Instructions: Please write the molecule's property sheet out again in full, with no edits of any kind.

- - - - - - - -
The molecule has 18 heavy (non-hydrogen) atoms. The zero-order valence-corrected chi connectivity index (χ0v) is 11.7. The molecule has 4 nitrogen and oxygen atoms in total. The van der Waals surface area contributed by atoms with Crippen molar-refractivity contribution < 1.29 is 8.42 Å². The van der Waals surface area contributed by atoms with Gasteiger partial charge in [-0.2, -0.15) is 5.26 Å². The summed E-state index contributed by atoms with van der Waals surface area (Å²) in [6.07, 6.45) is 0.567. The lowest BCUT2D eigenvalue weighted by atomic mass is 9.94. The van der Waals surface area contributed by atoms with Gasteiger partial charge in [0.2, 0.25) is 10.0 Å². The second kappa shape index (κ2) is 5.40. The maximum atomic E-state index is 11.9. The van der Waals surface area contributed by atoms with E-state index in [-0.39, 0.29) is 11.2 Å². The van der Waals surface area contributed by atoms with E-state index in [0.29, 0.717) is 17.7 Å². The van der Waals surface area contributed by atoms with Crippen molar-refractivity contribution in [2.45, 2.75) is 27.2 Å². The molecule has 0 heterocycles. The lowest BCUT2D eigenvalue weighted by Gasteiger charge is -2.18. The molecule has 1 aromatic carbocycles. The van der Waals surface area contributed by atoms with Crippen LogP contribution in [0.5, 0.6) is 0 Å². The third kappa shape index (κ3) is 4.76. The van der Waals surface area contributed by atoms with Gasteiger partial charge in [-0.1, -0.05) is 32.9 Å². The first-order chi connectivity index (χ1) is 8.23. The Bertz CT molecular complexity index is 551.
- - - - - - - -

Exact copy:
The molecule has 18 heavy (non-hydrogen) atoms. The zero-order valence-corrected chi connectivity index (χ0v) is 11.7. The molecule has 4 nitrogen and oxygen atoms in total. The van der Waals surface area contributed by atoms with Crippen molar-refractivity contribution < 1.29 is 8.42 Å². The van der Waals surface area contributed by atoms with Gasteiger partial charge in [-0.2, -0.15) is 5.26 Å². The summed E-state index contributed by atoms with van der Waals surface area (Å²) in [6.07, 6.45) is 0.567. The lowest BCUT2D eigenvalue weighted by atomic mass is 9.94. The van der Waals surface area contributed by atoms with Gasteiger partial charge in [0.2, 0.25) is 10.0 Å². The second kappa shape index (κ2) is 5.40. The maximum atomic E-state index is 11.9. The van der Waals surface area contributed by atoms with E-state index in [-0.39, 0.29) is 11.2 Å². The van der Waals surface area contributed by atoms with E-state index in [0.29, 0.717) is 17.7 Å². The van der Waals surface area contributed by atoms with Crippen molar-refractivity contribution in [2.45, 2.75) is 27.2 Å². The molecule has 0 heterocycles. The lowest BCUT2D eigenvalue weighted by Gasteiger charge is -2.18. The molecule has 1 aromatic carbocycles. The van der Waals surface area contributed by atoms with Crippen LogP contribution in [0.5, 0.6) is 0 Å². The third kappa shape index (κ3) is 4.76. The van der Waals surface area contributed by atoms with Gasteiger partial charge in [-0.1, -0.05) is 32.9 Å². The first-order chi connectivity index (χ1) is 8.23. The Bertz CT molecular complexity index is 551.